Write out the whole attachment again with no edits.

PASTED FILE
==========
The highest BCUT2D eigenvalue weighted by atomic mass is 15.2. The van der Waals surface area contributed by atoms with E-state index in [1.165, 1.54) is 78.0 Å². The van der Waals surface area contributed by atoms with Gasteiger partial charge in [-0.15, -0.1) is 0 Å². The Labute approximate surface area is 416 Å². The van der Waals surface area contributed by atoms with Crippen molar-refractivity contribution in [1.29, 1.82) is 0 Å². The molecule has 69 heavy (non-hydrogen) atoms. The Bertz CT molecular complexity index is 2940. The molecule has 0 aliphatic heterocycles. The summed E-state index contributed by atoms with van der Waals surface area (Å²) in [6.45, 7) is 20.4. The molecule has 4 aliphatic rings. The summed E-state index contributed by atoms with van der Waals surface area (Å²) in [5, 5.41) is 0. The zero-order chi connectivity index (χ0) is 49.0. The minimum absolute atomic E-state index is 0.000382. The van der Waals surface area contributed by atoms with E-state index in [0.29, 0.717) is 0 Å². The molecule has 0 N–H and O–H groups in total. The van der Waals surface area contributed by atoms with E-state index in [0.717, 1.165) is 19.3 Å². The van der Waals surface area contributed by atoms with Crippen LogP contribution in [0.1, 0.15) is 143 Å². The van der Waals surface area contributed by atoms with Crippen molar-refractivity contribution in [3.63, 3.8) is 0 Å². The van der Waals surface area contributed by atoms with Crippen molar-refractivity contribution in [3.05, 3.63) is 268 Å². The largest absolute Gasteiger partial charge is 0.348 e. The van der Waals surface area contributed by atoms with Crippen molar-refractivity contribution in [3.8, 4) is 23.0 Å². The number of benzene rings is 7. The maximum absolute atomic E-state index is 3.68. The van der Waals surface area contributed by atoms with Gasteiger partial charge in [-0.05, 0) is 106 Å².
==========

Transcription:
The highest BCUT2D eigenvalue weighted by atomic mass is 15.2. The van der Waals surface area contributed by atoms with E-state index in [1.165, 1.54) is 78.0 Å². The van der Waals surface area contributed by atoms with Gasteiger partial charge in [-0.15, -0.1) is 0 Å². The Labute approximate surface area is 416 Å². The van der Waals surface area contributed by atoms with Crippen molar-refractivity contribution in [1.29, 1.82) is 0 Å². The molecule has 69 heavy (non-hydrogen) atoms. The Bertz CT molecular complexity index is 2940. The molecule has 0 aliphatic heterocycles. The summed E-state index contributed by atoms with van der Waals surface area (Å²) in [6.45, 7) is 20.4. The molecule has 4 aliphatic rings. The summed E-state index contributed by atoms with van der Waals surface area (Å²) in [5, 5.41) is 0. The zero-order chi connectivity index (χ0) is 49.0. The minimum absolute atomic E-state index is 0.000382. The van der Waals surface area contributed by atoms with E-state index in [0.29, 0.717) is 0 Å². The molecule has 0 N–H and O–H groups in total. The van der Waals surface area contributed by atoms with E-state index in [0.717, 1.165) is 19.3 Å². The van der Waals surface area contributed by atoms with Crippen LogP contribution in [0.1, 0.15) is 143 Å². The van der Waals surface area contributed by atoms with Crippen molar-refractivity contribution in [3.63, 3.8) is 0 Å². The van der Waals surface area contributed by atoms with Crippen molar-refractivity contribution in [3.05, 3.63) is 268 Å². The largest absolute Gasteiger partial charge is 0.348 e. The van der Waals surface area contributed by atoms with Crippen molar-refractivity contribution in [3.8, 4) is 23.0 Å². The number of benzene rings is 7. The maximum absolute atomic E-state index is 3.68. The van der Waals surface area contributed by atoms with Gasteiger partial charge in [-0.05, 0) is 106 Å².